New chapter. Michel Serres: From Restricted to General Ecology

My project to write a critical introduction to the thought of Michel Serres continues to advance, and one small piece of the extensive Serresian jig-saw puzzle is of course the distinctive way in which he approaches ecological questions. A couple of years ago I was delighted to be approached by Daniel Finch-Race and Stephanie Posthumus to write a chapter on Serres for their edited volume French Ecocriticism From the Early Modern Period to the Twenty-First Century. The volume has just been published by Peter Lang. For anyone interested to read an early draft of my chapter, I have uploaded a version to academia.edu and researchgate.net. If you prefer to download it directly from my own site, you can do so here (don’t be fooled by the “cart”, it’s completely free).

 

Abstract:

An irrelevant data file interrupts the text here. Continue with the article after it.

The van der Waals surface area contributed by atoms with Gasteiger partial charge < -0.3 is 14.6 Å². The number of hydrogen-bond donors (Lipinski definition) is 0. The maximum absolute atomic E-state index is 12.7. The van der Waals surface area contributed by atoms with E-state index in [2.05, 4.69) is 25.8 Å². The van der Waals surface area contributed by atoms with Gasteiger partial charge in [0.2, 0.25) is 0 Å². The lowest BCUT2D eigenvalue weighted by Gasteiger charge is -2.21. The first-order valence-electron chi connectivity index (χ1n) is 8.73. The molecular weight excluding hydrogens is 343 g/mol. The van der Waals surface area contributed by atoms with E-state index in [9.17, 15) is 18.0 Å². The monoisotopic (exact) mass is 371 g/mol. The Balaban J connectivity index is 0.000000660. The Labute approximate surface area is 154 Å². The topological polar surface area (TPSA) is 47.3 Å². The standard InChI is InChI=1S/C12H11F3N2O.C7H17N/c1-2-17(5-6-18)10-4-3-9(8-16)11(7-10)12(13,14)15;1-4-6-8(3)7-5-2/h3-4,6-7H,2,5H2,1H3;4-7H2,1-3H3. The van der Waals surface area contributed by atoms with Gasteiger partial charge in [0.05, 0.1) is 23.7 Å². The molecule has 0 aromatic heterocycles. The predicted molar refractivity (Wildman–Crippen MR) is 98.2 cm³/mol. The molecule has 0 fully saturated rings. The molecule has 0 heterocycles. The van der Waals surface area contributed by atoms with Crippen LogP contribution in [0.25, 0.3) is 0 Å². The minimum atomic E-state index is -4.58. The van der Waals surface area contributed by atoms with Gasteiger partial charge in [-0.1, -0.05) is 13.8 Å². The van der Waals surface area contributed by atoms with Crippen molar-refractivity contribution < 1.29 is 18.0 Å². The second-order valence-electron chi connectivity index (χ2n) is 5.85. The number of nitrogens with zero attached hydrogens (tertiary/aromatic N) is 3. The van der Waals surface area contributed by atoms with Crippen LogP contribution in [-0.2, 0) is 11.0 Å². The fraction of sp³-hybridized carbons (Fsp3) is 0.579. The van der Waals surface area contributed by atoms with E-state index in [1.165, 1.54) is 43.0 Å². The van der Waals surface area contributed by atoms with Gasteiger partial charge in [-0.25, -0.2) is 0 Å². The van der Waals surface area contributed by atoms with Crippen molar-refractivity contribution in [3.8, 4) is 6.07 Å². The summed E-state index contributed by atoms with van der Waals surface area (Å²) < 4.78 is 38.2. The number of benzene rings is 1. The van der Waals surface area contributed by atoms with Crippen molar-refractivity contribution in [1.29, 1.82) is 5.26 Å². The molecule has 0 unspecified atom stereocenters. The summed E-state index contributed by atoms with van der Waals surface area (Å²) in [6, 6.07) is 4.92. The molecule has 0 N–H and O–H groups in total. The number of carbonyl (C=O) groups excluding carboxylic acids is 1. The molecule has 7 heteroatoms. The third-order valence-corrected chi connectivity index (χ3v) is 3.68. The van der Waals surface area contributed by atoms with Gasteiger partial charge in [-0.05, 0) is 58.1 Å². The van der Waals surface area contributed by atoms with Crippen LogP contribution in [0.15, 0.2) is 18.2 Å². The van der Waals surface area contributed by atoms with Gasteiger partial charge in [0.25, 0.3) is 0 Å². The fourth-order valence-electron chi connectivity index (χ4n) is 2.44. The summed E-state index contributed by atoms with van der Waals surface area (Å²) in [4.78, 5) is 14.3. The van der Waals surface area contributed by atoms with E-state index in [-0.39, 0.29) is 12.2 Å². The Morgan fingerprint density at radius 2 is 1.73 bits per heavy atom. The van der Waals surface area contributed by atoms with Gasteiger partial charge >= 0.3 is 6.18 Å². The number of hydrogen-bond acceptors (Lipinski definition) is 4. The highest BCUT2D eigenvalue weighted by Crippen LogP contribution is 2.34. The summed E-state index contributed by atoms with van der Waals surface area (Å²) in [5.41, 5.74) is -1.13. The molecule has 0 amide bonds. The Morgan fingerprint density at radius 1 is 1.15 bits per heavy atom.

Michel Serres’s relation to ecocriticism is complex. On the one hand he is a pioneer in the area, anticipating the current fashion for ecological thought by over a decade. On the other hand, however, ‘ecology’ and, a fortiori, ‘eco-criticism’, are singularly infelicitous terms to describe Serres’s thinking if they are taken to indicate that attention should be paid to particular ‘environmental’ concerns. Such local, circumscribed ideas as ‘ecology’ or ‘eco-philosophy’ are, for Serres, in fact one of the causes of our ecological crisis, and as far as he is concerned no progress can be made while such narrow concerns govern our thinking. This chapter intervenes in the ongoing discussion about the relation of Serres to ecology by drawing on some of Serres’s more recent texts on pollution and dwelling, and this fresh material leads us both to affirm and challenge the existing treatments of Serres and ecology. We affirm the insistence on the inextricability in Serres’s approach of two senses of ecology: a broader meaning which refers to the interconnectedness and inextricability of all entities (both natural and cultural, material and ideal) and a narrower sense which evokes classically ‘environmental’ concerns. However, Serres’s recent work leads us to challenge some of the vectors and assumptions of the debate by radicalising the continuity between ‘natural’ and ‘cultural’ phenomena, questioning some of the commonplaces that structure almost all ecological thinking, and arguing that the entire paradigm of ecology as ‘conservation’ and ‘protection’ is bankrupt and self-undermining. After outlining the shape of Serres’s ‘general ecology’ and its opposition to ecology as conservation, this chapter asks what sorts of practises and values a Serresian general ecology can engender when it considers birdsong, advertising, industrial pollution and money to be manifestations of the same drive for appropriation through pollution. A response is given to this question in terms of three key Serresian motifs: the world as fetish, parasitic symbiosis, and global cosmocracy.